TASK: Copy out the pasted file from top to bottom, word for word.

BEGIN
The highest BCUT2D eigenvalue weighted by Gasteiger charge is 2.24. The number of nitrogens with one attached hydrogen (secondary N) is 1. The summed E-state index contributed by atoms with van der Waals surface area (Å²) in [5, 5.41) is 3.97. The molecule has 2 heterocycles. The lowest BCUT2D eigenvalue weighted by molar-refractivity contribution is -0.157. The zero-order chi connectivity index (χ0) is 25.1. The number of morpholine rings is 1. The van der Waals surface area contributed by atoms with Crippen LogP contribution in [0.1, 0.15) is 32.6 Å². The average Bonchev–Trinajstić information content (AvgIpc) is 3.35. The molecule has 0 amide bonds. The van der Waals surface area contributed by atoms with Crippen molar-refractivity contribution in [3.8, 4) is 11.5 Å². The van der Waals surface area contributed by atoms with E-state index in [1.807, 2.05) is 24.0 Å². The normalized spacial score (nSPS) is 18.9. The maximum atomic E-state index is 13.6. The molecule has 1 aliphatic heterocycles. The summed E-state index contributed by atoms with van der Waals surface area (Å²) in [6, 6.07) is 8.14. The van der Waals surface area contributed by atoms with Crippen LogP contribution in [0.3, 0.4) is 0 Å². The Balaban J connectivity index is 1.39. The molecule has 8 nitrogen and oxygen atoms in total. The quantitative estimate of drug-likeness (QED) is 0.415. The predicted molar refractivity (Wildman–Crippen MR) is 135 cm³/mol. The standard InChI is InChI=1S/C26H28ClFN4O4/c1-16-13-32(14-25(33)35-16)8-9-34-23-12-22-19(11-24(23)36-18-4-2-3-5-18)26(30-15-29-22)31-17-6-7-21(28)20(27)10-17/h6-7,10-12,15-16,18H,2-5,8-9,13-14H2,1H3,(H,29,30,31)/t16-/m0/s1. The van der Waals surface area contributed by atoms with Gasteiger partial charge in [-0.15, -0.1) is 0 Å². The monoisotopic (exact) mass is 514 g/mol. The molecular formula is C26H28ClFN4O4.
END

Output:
The highest BCUT2D eigenvalue weighted by Gasteiger charge is 2.24. The number of nitrogens with one attached hydrogen (secondary N) is 1. The summed E-state index contributed by atoms with van der Waals surface area (Å²) in [5, 5.41) is 3.97. The molecule has 2 heterocycles. The lowest BCUT2D eigenvalue weighted by molar-refractivity contribution is -0.157. The zero-order chi connectivity index (χ0) is 25.1. The number of morpholine rings is 1. The van der Waals surface area contributed by atoms with Crippen LogP contribution in [0.1, 0.15) is 32.6 Å². The average Bonchev–Trinajstić information content (AvgIpc) is 3.35. The molecule has 0 amide bonds. The van der Waals surface area contributed by atoms with Crippen molar-refractivity contribution in [3.8, 4) is 11.5 Å². The van der Waals surface area contributed by atoms with E-state index in [1.807, 2.05) is 24.0 Å². The normalized spacial score (nSPS) is 18.9. The maximum atomic E-state index is 13.6. The molecule has 1 aliphatic heterocycles. The summed E-state index contributed by atoms with van der Waals surface area (Å²) in [6, 6.07) is 8.14. The van der Waals surface area contributed by atoms with Crippen LogP contribution in [0.3, 0.4) is 0 Å². The Balaban J connectivity index is 1.39. The molecule has 8 nitrogen and oxygen atoms in total. The quantitative estimate of drug-likeness (QED) is 0.415. The predicted molar refractivity (Wildman–Crippen MR) is 135 cm³/mol. The standard InChI is InChI=1S/C26H28ClFN4O4/c1-16-13-32(14-25(33)35-16)8-9-34-23-12-22-19(11-24(23)36-18-4-2-3-5-18)26(30-15-29-22)31-17-6-7-21(28)20(27)10-17/h6-7,10-12,15-16,18H,2-5,8-9,13-14H2,1H3,(H,29,30,31)/t16-/m0/s1. The van der Waals surface area contributed by atoms with Gasteiger partial charge in [-0.15, -0.1) is 0 Å². The monoisotopic (exact) mass is 514 g/mol. The molecular formula is C26H28ClFN4O4.